The Organic Transit ELF has been getting a lot of attention recently. It’s another vehicle that claims to be poised to revolutionize the way we get around.
Granted, in this day and age of global warming concerns, congested cities and high gas prices, it might seem natural to go looking for alternatives to automobiles. Using human power also seems like a good idea, given the way to go, since many of us can use exercise anyway.
Via the Wall Street Journal:
Elf Electric Pedal Car: When 1 Horsepower Is Enough
Mr. Cotter is the founder and CEO of the Durham, N.C.-based Organic Transit, which makes the Elf: an ovoid, semi-enclosed, solar-chargeable, plug-in, bike-lane-legal, electric pedal car. Got that? With a 1-hp (750-watt) electric motor in the rear wheel hub and a lithium battery pack, or two, snugged into the center frame rail aft of the front wheels—and a plastic canopy to keep the weather off drivers—the Elf proposes a solution for urban commuters who want to leave the car at home but can’t quite hack the rigors of a conventional bicycle.
“We’re creating our own consumer product category,” said Mr. Cotter, whose operation in a downtown storefront in the former tobacco capital is bustling. The company has 1,500 orders in hand—more than enough to reach profitability, said Mr. Cotter, a TED talker who Kickstarted much of the original funding—and soon the company’s retinue of bike gurus and production staff (including some volunteers) will be moving to larger quarters downtown. Prices just went up: the Elf costs $4,995, more if you want the backup battery, the continuously variable transmission rear hub or the better solar panels.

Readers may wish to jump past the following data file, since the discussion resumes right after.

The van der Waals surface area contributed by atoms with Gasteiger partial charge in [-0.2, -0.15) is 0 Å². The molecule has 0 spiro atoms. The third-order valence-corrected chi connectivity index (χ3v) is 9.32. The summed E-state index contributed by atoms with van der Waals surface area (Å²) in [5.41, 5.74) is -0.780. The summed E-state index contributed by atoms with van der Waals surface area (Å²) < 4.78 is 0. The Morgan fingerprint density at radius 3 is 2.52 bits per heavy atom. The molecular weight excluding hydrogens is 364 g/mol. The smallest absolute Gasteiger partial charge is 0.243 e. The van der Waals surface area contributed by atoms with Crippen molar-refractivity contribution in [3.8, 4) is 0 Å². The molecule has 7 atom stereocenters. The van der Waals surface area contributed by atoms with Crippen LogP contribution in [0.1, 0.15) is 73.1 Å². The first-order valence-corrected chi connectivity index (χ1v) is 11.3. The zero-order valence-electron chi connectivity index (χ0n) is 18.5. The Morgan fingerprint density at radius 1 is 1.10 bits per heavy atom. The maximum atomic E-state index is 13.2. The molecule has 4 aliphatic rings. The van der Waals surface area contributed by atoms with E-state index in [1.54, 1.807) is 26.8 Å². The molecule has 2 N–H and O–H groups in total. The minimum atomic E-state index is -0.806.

The Elf’s capacity is 350 pounds; top assisted speed is 20 mph (it goes faster downhill); and the 10-amp-hour batteries offer a range of up to 30 miles, but the batteries last longer the more riders pedal. It takes one whole sunny day to charge a fully depleted battery with 60-watt roof-mounted solar panels.
Mr. Cotter and I took a couple of Elfs for a tour of Raleigh recently, and according to the vehicle’s smartphone-app instrumentation, I traveled 15.4 miles at an average speed of 15 mph; burned 586 calories (by pedaling) and displaced 15 pounds of CO2 (using solar watts). It’s a start.
The vehicle has gotten a huge amount of press and attention. It even managed to raise nearly a quarter of a million dollars on Kickstart – apparently from a large group of people who are genuinely convinced this is an amazing and revolutionary concept. It’s even touted as the “Cleanest, most efficient vehicle on the planet”
I do not mean to rain on this parade, but I just don’t get it. Not only is it not revolutionary, game-changing or the next big thing, but it seems to me that this is just a vehicle which serves the same roll as the bicycle, while being inferior in most respects and considerably more expensive.
Let me know if I am missing something or just wrong…